(10) National Exemptions

There is no obligation to conduct a DPIA when the processing is based on European or member state law in terms of Article 6(1)(c) or (e) GDPR for which the law maker already conducted a general impact assessment (see also Recital 93 GDPR). In this regard, the law maker can decide to shift the DPIA to the process of law-making in order to reduce the resulting bureaucracy for public institutions relying on that law for their processing of personal data.[5] However, the law maker is not obliged to do so and can still request controllers to carry out their own DPIA.

(11) Review of Processing and Updates

Article 35(11) GDPR requires the controller to assess if processing is performed in accordance with the data protection impact assessment. The fact that the DPIA may need to be updated once the processing has actually started is not a valid reason for postponing or not carrying out a DPIA. The DPIA is an ongoing process, especially where a processing operation is dynamic and subject to ongoing change. Carrying out a DPIA is a continual process, not a one-time exercise.[6]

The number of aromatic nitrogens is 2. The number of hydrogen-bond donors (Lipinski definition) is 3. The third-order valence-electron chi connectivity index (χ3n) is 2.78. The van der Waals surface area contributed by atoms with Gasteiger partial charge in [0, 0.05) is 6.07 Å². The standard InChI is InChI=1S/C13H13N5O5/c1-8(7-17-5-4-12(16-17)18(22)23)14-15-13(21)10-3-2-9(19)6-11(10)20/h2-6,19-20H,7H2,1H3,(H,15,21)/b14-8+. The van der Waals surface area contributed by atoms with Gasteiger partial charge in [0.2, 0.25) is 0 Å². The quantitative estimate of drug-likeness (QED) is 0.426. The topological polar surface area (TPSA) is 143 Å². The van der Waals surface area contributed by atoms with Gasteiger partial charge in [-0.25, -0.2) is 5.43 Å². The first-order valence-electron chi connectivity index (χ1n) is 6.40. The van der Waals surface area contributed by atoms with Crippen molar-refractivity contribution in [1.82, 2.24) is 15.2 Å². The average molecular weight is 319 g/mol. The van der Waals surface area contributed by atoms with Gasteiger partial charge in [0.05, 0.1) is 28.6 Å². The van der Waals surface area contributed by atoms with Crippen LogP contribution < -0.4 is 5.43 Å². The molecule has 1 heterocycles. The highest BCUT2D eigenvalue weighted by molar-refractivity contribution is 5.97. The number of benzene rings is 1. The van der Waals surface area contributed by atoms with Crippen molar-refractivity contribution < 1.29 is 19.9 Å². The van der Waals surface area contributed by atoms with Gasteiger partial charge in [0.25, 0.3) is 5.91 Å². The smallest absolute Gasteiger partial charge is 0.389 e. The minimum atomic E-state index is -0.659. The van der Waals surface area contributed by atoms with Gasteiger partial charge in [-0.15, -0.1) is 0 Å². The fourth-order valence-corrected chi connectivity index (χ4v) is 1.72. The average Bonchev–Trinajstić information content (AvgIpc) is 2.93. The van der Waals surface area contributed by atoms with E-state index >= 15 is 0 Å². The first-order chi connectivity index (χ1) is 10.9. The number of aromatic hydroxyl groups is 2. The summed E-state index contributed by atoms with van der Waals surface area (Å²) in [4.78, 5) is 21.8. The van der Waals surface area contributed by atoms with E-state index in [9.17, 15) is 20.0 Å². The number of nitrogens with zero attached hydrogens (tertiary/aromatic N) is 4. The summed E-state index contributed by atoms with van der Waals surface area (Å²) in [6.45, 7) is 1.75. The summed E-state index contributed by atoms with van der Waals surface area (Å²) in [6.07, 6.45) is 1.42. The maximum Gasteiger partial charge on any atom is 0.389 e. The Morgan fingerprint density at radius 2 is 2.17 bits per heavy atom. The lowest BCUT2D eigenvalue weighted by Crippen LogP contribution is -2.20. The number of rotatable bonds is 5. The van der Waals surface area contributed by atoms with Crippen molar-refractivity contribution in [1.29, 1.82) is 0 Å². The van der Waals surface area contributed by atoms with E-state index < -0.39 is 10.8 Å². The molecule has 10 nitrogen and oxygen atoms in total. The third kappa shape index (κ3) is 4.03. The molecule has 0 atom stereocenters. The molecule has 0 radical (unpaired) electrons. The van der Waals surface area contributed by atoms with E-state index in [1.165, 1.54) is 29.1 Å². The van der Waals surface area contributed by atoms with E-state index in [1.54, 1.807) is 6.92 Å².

Decisions

→ You can find all related decisions in Category:Article 35 GDPR

References

  1. Jandt, in Kühling, Buchner, DS-GVO BDSG, Article 35 GDPR, margin number 18 (Beck 2020, 3rd ed.) (accessed 19 August 2021).
  2. Karg, in Simitis, Hornung, Spieker, Datenschutzrecht, Article 35 GDPR, margin number 36 (Beck 2019, 1st ed.) (accessed 19 August 2021).
  3. WP29, Guidelines on Data Protection Impact Assessment (DPIA) and determining whether processing is “likely to result in a high risk” for the purposes of Regulation 2016/679, 4 April 2017, p.6.
  4. Under Article 35(8) GDPR, compliance with approved codes of conduct referred to in Article 40 GDPR by the relevant controllers or processors “shall be taken into due account in assessing the impact of the processing operations performed by such controllers or processors, in particular for the purposes of a data protection impact assessment.”
  5. Karg, in Simitis, Hornung, Spieker, Datenschutzrecht, Article 35 GDPR, margin number 58 (Beck 2019, 1st ed.) (accessed 19 August 2021).
  6. WP29, Guidelines on Data Protection Impact Assessment (DPIA) and determining whether processing is “likely to result in a high risk” for the purposes of Regulation 2016/679, 4 April 2017, p.14.